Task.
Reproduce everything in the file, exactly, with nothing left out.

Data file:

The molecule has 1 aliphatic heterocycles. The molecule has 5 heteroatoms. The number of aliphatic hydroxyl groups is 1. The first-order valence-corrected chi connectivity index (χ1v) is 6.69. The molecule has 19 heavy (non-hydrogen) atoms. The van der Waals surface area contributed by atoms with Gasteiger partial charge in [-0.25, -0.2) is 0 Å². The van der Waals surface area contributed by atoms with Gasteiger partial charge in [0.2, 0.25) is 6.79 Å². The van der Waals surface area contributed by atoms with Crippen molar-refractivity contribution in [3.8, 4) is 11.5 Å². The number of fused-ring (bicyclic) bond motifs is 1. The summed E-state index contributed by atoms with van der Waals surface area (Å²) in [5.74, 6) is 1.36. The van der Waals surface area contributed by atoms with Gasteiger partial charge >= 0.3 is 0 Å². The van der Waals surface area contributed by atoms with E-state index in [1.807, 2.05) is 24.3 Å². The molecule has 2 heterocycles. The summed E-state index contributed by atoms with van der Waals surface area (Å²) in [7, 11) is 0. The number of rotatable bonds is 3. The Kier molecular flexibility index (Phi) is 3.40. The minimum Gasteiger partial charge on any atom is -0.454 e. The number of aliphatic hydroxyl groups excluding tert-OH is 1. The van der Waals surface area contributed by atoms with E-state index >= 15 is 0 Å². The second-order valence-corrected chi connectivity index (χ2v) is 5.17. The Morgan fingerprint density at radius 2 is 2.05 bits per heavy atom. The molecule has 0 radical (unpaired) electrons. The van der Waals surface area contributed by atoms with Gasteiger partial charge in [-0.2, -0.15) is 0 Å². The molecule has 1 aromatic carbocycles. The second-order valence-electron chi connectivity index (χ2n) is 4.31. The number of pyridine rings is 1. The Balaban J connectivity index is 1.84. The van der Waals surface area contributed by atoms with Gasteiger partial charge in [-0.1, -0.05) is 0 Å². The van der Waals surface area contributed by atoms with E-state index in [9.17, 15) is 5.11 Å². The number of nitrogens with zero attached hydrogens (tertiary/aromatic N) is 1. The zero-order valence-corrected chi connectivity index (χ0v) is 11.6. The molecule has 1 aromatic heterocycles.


The molecule has 1 aliphatic heterocycles. The molecule has 5 heteroatoms. The number of aliphatic hydroxyl groups is 1. The first-order valence-corrected chi connectivity index (χ1v) is 6.69. The molecule has 19 heavy (non-hydrogen) atoms. The van der Waals surface area contributed by atoms with Gasteiger partial charge in [-0.25, -0.2) is 0 Å². The van der Waals surface area contributed by atoms with Gasteiger partial charge in [0.2, 0.25) is 6.79 Å². The van der Waals surface area contributed by atoms with Crippen molar-refractivity contribution in [3.8, 4) is 11.5 Å². The number of fused-ring (bicyclic) bond motifs is 1. The summed E-state index contributed by atoms with van der Waals surface area (Å²) in [5.74, 6) is 1.36. The van der Waals surface area contributed by atoms with Gasteiger partial charge >= 0.3 is 0 Å². The van der Waals surface area contributed by atoms with E-state index in [1.807, 2.05) is 24.3 Å². The molecule has 2 heterocycles. The summed E-state index contributed by atoms with van der Waals surface area (Å²) in [7, 11) is 0. The number of rotatable bonds is 3. The Kier molecular flexibility index (Phi) is 3.40. The minimum Gasteiger partial charge on any atom is -0.454 e. The number of aliphatic hydroxyl groups excluding tert-OH is 1. The van der Waals surface area contributed by atoms with E-state index >= 15 is 0 Å². The second-order valence-corrected chi connectivity index (χ2v) is 5.17. The Morgan fingerprint density at radius 2 is 2.05 bits per heavy atom. The molecule has 0 radical (unpaired) electrons. The van der Waals surface area contributed by atoms with Gasteiger partial charge in [-0.2, -0.15) is 0 Å². The molecule has 1 aromatic carbocycles. The second-order valence-electron chi connectivity index (χ2n) is 4.31. The number of pyridine rings is 1. The Balaban J connectivity index is 1.84. The van der Waals surface area contributed by atoms with Gasteiger partial charge in [-0.1, -0.05) is 0 Å². The van der Waals surface area contributed by atoms with E-state index in [9.17, 15) is 5.11 Å². The number of nitrogens with zero attached hydrogens (tertiary/aromatic N) is 1. The zero-order valence-corrected chi connectivity index (χ0v) is 11.6. The molecule has 1 aromatic heterocycles.